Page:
Modulation of Potassium Channel Activity in the Balance of ROS and ATP Production by Durum Wheat Mitochondria-An Amazing Defense Tool Against Hyperosmotic Stress.

Trono D, Laus MN, Soccio M, Alfarano M, Pastore D - Front Plant Sci (2015)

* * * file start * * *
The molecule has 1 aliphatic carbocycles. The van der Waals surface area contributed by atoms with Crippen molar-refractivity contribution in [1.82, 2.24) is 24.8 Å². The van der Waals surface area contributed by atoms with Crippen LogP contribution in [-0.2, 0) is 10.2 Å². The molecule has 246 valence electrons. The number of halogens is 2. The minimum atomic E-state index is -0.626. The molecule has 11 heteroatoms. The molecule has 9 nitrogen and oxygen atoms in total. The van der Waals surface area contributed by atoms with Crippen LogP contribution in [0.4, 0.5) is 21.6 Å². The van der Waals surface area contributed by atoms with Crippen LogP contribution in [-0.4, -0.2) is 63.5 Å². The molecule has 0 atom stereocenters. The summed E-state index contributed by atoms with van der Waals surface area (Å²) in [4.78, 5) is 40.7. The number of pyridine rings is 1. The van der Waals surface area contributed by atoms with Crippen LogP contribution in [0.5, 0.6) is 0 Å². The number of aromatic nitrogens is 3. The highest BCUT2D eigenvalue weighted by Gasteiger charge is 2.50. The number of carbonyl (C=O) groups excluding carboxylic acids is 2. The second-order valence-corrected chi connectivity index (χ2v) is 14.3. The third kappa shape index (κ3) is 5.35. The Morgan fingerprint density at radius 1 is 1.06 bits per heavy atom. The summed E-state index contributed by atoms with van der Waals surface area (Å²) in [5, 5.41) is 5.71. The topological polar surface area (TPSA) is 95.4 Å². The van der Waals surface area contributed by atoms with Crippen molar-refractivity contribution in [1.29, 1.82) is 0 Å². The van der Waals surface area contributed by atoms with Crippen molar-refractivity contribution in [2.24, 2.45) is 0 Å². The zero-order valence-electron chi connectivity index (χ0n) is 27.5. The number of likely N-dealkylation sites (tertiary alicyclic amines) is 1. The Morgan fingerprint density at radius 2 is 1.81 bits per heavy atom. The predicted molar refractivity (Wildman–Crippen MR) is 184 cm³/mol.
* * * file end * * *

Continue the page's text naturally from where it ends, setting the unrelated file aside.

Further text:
Regulation of ROS production and ATP synthesis by PmitoKATP under control and hyperosmotic stress conditions. (A) Under control conditions, a basal production of activators occurs, whereas ATP is produced at high level; as a consequence, in the balance of modulators, ATP inhibition of the PmitoKATP activity prevails, thus allowing only a basal channel activity. (B) Under moderate stress conditions, an increase in the mitochondrial generation of ROS occurs that activates PmitoKATP, which, in turn, according to a feedback mechanism, may dampen excess ROS production. Moreover, an activation of the mitochondrial PLA2 also occurs, that may increase the in vivo production of FFAs/acyl-CoAs, which further enhance channel activation. On the other hand, channel inhibition by ATP may represent a brake able to finely regulate the K+ cycle, so that ΔΨ is strongly decreased to control ROS, but the ATP synthesis is not impaired. In this manner, PmitoKATP meets the cell needs, i.e., to dampen harmful ROS production to curtail oxidative stress and, at the same time, to preserve energy to counteract stress. (C) Severe stress conditions determine a further increase in the ROS generation, as well as in the PLA2 activity, which, in turn, may increase the in vivo production of FFAs/acyl-CoAs. Under these conditions, the balance between channel modulators favors stronger channel activation by activators over inhibition by ATP. This further increased PmitoKATP activity determines a ΔΨ collapse able to counteract large-scale ROS production, but, in this case, it leads to a strong decrease in the ATP synthesis, although not complete impairment is observed. For details, see the text. The continuous or dotted arrows refer to a more or less active pathway, respectively.